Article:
PASTOR COLUMNS - Cherishing family relationships key to happiness


Most in this community are blessed with a place they call home. We carry keys that open doors to our homes. When we use the key to our home and enter, we find protection from the weather. We also find conveniences such as kitchens, bathrooms, furniture, entertainment and a place to rest. Each day we have the option to choose whether to use that key.

As an alternative, we could sleep outside or in our cars, or perhaps in a tent or on a vacant lot. Such a choice would seem unthinkable and foolish.

There is a key to finding happiness. The benefits of using this key are not as immediately obvious. Nor is such a key as easy to use. Those who elect to use this key consistently throughout their lives have a conviction that not using such key would be unthinkable and foolish. Such is the nature of the key to happiness in life.

The key is to create, preserve, improve and cherish family relationships so far as that opportunity is given us. At the foundation of every happy family are a husband and a wife who honor marital vows with complete fidelity. Young people, who delay sexual relations until after they are married, learn to practice patience, loyalty, respect and self-control. These qualities aid them in a quest to be fully committed to the mother or father of their children.

Happiness in family life is most likely to be achieved when founded upon the teachings of the Lord Jesus Christ. Successful marriages and families are established and maintained on principles of faith, prayer, repentance, forgiveness, respect, love, compassion, work and wholesome recreational activities.

After marriage, some are fortunate to find that at least one spouse is unselfish. And such marriages often succeed. However, those who are part of a marriage in which both husband and wife are unselfish, find themselves in a blissful state of happiness. This unselfishness often projects itself through the generations that follow. However, for most of us, learning to be unselfish requires strong personal desire and commitment. It is a quality acquired only through a willingness to constantly identify where we fall short and practice improvement.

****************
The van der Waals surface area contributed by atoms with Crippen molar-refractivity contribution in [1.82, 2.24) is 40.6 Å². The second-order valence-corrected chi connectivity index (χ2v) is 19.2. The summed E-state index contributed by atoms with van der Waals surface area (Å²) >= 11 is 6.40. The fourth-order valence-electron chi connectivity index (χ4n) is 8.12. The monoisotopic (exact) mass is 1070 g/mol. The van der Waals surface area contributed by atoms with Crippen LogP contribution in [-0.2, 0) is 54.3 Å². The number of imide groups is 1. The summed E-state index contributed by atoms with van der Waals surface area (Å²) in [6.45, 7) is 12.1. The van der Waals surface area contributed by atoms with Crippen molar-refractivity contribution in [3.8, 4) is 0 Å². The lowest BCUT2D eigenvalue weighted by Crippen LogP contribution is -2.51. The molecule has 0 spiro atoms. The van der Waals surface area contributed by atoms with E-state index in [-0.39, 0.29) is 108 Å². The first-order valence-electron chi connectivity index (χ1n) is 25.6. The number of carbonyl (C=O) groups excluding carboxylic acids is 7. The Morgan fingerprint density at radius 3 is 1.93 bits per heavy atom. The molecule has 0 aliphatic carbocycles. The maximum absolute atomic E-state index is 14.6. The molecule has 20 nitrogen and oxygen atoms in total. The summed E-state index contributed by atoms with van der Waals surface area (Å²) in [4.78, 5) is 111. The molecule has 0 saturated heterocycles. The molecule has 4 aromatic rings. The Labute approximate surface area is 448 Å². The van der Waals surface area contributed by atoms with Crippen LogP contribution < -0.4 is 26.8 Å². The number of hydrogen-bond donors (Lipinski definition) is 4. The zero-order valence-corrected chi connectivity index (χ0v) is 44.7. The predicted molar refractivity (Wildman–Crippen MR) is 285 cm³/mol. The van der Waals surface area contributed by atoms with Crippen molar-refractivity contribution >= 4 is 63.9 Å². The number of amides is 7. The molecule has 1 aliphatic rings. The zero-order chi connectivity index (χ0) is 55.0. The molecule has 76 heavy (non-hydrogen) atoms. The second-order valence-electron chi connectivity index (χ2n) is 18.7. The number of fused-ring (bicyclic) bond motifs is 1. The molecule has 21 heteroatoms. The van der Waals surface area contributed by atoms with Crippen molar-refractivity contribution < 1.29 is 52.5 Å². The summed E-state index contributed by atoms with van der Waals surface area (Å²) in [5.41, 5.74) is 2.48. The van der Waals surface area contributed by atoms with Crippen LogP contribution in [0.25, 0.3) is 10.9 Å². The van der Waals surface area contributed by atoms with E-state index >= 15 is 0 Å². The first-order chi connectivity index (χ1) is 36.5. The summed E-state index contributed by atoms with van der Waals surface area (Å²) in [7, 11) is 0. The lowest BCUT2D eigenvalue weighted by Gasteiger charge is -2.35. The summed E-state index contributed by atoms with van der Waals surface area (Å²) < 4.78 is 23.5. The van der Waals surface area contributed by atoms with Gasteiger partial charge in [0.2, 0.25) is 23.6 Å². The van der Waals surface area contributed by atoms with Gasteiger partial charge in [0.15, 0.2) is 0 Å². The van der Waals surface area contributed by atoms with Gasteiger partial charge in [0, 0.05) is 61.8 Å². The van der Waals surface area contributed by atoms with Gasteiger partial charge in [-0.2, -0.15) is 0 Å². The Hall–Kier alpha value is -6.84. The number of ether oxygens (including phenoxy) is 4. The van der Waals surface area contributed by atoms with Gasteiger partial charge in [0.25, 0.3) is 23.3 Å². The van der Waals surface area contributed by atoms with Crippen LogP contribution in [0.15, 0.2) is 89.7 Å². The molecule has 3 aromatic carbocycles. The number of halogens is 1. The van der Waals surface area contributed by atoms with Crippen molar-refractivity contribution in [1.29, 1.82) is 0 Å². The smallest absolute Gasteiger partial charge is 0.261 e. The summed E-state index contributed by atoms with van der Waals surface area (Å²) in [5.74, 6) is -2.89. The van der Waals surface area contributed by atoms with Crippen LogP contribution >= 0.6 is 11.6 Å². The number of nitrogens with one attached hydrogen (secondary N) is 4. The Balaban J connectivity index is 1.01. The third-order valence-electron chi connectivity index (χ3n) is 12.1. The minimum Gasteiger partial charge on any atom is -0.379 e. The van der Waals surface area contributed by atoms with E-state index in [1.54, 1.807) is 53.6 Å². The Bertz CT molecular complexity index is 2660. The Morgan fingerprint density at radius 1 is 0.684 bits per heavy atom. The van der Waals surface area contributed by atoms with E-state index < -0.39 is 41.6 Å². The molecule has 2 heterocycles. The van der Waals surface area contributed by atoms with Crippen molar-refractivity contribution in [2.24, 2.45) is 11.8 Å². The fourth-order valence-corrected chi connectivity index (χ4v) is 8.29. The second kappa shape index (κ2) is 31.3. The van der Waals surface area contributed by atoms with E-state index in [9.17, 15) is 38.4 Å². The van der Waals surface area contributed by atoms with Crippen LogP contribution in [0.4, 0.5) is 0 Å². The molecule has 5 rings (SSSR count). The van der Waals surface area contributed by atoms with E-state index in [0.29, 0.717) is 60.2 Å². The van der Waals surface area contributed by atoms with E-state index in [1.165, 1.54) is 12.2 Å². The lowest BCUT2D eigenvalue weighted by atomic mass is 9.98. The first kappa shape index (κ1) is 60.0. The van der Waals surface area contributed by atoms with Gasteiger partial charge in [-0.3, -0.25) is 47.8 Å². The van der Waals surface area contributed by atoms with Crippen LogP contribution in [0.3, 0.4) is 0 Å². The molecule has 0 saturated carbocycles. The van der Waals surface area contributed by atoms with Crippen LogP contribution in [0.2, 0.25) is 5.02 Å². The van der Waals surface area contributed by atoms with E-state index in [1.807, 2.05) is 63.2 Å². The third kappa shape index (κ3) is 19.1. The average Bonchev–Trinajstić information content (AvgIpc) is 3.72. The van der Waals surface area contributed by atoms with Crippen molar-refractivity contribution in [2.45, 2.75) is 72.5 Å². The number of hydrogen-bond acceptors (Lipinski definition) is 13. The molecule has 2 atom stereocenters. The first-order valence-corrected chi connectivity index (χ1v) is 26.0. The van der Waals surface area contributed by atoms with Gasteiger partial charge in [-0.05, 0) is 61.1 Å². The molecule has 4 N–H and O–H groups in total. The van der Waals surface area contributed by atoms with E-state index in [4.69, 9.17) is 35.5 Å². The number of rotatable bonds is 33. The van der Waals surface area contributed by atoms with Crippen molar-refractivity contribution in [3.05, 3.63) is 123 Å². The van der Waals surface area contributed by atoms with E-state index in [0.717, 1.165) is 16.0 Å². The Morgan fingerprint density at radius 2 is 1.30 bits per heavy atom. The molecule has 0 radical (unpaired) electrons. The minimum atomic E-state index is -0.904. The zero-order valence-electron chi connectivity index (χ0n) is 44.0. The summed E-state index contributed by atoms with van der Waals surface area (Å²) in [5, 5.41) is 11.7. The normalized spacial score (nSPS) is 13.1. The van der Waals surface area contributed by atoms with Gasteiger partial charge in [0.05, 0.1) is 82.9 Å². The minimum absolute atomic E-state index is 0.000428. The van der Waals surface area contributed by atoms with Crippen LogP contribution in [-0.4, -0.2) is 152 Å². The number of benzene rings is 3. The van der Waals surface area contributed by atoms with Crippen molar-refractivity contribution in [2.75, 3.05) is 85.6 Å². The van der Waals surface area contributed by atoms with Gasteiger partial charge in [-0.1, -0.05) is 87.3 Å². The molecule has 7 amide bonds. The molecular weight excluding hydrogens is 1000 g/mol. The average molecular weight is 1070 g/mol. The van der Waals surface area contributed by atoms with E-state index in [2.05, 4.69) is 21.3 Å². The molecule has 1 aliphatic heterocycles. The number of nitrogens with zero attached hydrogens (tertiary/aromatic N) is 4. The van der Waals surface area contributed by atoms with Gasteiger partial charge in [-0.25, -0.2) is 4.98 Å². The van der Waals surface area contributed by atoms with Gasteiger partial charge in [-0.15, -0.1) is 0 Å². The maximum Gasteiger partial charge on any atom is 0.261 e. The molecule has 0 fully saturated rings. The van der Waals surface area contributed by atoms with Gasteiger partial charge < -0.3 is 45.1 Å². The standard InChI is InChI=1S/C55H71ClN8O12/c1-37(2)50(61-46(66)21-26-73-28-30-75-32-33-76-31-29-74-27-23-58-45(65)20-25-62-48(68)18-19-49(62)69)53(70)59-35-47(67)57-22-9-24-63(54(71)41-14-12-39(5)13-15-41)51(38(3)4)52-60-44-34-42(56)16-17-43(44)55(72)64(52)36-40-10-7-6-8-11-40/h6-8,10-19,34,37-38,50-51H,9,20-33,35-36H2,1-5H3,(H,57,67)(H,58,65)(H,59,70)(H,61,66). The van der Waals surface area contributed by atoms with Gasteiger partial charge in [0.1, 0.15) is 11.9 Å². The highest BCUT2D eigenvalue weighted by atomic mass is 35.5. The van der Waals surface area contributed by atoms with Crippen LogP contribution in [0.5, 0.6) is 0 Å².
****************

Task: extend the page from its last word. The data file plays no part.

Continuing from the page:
"Children are an heritage of the Lord." Psalm 127:3 When we are blessed with children, we are automatically enrolled in the school of unselfishness and patience. There are high rewards for high marks. Children are best taught to love themselves and others through the example of parents who love and serve each other and their children.

Let us take care so we don't find ourselves in the regretful position of Ebenezer Scrooge. He was shown the shadow of the person that he had been in years past, a young man who let his zeal for earning take priority over the love of his life. Looking back in agony he cried out at himself, "You fool!, you fool!, you let her go!"

There is no substitute for giving our time to those who matter most to us. When we combine the gift of our time, with our best efforts to be kind, unselfish and loving to our family members; we use the very key that opens the door to our highest potential for true happiness.

Bishop John Rowley serves the Walla Walla 2nd Ward of The Church of Jesus Christ of Latter-day Saints.


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